Pharoahe Monch has trouble falling asleep these days. What's keeping him up? Hint: It's not coffee. Monch has a laundry list of worries on his mind, including myopic media, materialism, and instant gratification. W.A.R. (We Are Renegades) isn't as much about bombs and tanks as it is a declaration of war against stupidity. "Guilty as charged if intellect is a crime," he boasts on the album's title track.
W.A.R.'s most interesting quality is that it's a hit album without a hit single. It lacks a commercially viable track like "Simon Says." And while Pharoahe Monch may have finally embraced the fact that he'll never be a chart force, the thought of being one of the all-time greats without a medal still keeps him up at night. "No justice, no peace, no settle. We are renegades, f-ck your gold medal," he barks. Elsewhere on "Evolve" he says: "There's no Grammy to show for the love people hand me on the street."
Another source of insomnia for Monch? Industry-run radio. "F-ck radio if the people can't pick and choose," he snarls on the Immortal Technique-assisted "W.A.R." Yet, none of those worries seem to derail Monch from tossing barbs at his real target: police brutality, institutional racism, and social irresponsibility. Pretty much everything he's been railing against since his Organized Konfusion days. Same war, different era.
No song better encapsulates the Queens lyricist's artistic mission than "Let My People Go." Orchestral strings back Monch as he chants the familiar bible verse with the vocal cadence of a minister. "Let My People Go" is an instant gem not because of its lyrical ferocity or its spiritual undertones, but because it blends both without any hint of corniness.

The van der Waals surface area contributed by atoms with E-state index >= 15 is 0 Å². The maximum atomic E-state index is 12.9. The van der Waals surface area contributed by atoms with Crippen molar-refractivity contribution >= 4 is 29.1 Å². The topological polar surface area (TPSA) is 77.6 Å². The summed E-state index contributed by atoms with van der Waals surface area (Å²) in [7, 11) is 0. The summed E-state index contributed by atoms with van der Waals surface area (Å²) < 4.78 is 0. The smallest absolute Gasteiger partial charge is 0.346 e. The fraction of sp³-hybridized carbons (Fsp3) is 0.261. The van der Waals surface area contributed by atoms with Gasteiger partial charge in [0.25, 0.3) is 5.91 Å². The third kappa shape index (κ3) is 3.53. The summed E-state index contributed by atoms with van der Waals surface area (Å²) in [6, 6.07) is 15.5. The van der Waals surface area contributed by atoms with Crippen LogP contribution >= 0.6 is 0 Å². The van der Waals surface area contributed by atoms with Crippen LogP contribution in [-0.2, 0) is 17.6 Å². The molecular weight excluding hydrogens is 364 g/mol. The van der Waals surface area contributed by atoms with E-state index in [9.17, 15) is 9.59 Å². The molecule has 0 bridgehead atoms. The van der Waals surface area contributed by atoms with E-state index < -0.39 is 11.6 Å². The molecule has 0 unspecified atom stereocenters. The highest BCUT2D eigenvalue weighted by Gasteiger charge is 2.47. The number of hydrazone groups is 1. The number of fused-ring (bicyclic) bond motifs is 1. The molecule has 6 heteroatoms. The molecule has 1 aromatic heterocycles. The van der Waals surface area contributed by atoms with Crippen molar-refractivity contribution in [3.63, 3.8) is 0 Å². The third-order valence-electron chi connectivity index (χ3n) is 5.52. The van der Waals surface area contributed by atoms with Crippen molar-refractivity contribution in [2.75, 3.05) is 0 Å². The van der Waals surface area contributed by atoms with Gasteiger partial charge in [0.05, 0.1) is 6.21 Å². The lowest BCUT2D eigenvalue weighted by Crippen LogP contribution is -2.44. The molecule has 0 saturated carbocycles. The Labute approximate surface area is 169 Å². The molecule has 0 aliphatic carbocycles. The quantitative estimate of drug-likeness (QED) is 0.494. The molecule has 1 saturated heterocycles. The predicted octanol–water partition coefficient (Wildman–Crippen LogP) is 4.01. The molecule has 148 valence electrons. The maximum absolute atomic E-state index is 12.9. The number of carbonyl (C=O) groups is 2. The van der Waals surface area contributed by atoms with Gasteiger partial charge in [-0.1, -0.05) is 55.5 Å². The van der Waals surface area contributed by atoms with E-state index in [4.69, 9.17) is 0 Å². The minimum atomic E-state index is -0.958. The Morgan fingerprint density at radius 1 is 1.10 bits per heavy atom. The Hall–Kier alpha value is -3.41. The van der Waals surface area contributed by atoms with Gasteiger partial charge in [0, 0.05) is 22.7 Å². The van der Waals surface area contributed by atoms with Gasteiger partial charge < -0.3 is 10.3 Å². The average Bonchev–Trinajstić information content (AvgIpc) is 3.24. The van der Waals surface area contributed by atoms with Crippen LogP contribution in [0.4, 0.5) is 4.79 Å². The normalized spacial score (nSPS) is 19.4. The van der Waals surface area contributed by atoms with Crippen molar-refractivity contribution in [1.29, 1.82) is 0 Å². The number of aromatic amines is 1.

Musically, W.A.R. is solid and sinewy. Producers Exile, Marco Polo, Diamond D, and others concoct robust beats that augment Pharoahe's bow-tie flow. The album combines first-rate rhymes with rich, soulful vocals and rarely veers off that formula. Even the occasional rock foray "The Grand Illusions" is well-executed.
Those who get paid to peruse rap for the slightest iota of generalizations and simplification will dismiss Monch's latest effort as an empty beau geste that achieves nothing in the end. Sure, it's not as perfectly nuanced as, say, a David Simon play. It's not the hip-hop version of a King speech, but that's missing the point entirely. Pharoahe Monch and other socially conscious MCs are aware that one rhyme won't save the world. Like Chuck D and others before him, Monch's greatness lies in his ability to vocalize the pain of the hood with authentic firepower and earnest depth. That's what makes him a poet.
You can debate Pharoahe's intent, but you can't deny his execution. Whether he's painting a vivid portrait of a modern day revolution on "Calculated Amalgamation" or lambasting payola on "The Hitman," Monch is always stunning. His rich vocal inflections, crawling wordplay and unexpected metaphors make him one of the all-time greats.
Pharoahe Monch may never be a staple on 106 & Park, but he's secured membership in a cult of a different kind. He's part of an special group of commercial castoffs. Names like Immortal Technique, MF Doom, The Roots and, of course, Pharoahe Monch always command respect in the streets even if they're only moving wood in the hood. Monch, in particular, is on a short list of MCs other MCs turn to for lessons on mic mastery.
W.A.R. sounds like an album Pharoahe Monch always wanted to get out of his system. But I doubt that the catharsis will cure him of his insomnia. If he wants my advice, it's this: refrain from watching TV before bed.Best Tracks:
- "Calculated Amalgamation"
- "Black Hand Side" (Feat. Styles P & Phonte)
- "Shine" (Feat. Mela Machinko)
- "Let My People Go"